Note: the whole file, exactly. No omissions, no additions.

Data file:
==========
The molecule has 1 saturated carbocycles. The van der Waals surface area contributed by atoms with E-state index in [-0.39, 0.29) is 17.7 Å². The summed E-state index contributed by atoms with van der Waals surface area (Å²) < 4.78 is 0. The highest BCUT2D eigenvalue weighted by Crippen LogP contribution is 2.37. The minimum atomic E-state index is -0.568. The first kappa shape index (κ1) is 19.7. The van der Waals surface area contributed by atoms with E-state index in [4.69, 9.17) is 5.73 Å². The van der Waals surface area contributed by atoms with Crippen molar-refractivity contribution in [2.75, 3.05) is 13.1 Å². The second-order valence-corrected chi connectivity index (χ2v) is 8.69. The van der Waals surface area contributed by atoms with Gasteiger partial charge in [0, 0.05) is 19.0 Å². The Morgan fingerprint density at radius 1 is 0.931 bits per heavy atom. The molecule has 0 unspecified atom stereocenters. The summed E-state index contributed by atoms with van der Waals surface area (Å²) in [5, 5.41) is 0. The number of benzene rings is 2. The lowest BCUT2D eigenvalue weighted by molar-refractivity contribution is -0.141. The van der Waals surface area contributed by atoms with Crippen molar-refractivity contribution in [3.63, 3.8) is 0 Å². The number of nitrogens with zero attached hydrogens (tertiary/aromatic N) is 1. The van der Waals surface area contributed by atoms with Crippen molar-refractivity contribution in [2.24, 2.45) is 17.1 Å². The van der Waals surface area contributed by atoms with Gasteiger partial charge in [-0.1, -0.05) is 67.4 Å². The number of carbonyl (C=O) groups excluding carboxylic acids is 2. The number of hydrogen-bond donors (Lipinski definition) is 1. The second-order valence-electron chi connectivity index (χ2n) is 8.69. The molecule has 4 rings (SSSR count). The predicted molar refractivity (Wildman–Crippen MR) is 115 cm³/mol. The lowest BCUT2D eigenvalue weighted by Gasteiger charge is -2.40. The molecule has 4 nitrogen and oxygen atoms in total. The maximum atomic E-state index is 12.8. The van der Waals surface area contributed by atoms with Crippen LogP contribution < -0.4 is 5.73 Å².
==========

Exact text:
The molecule has 1 saturated carbocycles. The van der Waals surface area contributed by atoms with E-state index in [-0.39, 0.29) is 17.7 Å². The summed E-state index contributed by atoms with van der Waals surface area (Å²) < 4.78 is 0. The highest BCUT2D eigenvalue weighted by Crippen LogP contribution is 2.37. The minimum atomic E-state index is -0.568. The first kappa shape index (κ1) is 19.7. The van der Waals surface area contributed by atoms with E-state index in [4.69, 9.17) is 5.73 Å². The van der Waals surface area contributed by atoms with Crippen molar-refractivity contribution in [2.75, 3.05) is 13.1 Å². The second-order valence-corrected chi connectivity index (χ2v) is 8.69. The van der Waals surface area contributed by atoms with Gasteiger partial charge in [0, 0.05) is 19.0 Å². The Morgan fingerprint density at radius 1 is 0.931 bits per heavy atom. The molecule has 0 unspecified atom stereocenters. The summed E-state index contributed by atoms with van der Waals surface area (Å²) in [5, 5.41) is 0. The number of benzene rings is 2. The lowest BCUT2D eigenvalue weighted by molar-refractivity contribution is -0.141. The van der Waals surface area contributed by atoms with Crippen molar-refractivity contribution in [3.63, 3.8) is 0 Å². The number of nitrogens with zero attached hydrogens (tertiary/aromatic N) is 1. The van der Waals surface area contributed by atoms with Crippen molar-refractivity contribution in [2.24, 2.45) is 17.1 Å². The van der Waals surface area contributed by atoms with Gasteiger partial charge in [-0.1, -0.05) is 67.4 Å². The number of carbonyl (C=O) groups excluding carboxylic acids is 2. The number of hydrogen-bond donors (Lipinski definition) is 1. The second-order valence-electron chi connectivity index (χ2n) is 8.69. The molecule has 4 rings (SSSR count). The predicted molar refractivity (Wildman–Crippen MR) is 115 cm³/mol. The lowest BCUT2D eigenvalue weighted by Gasteiger charge is -2.40. The molecule has 4 nitrogen and oxygen atoms in total. The maximum atomic E-state index is 12.8. The van der Waals surface area contributed by atoms with Crippen LogP contribution < -0.4 is 5.73 Å².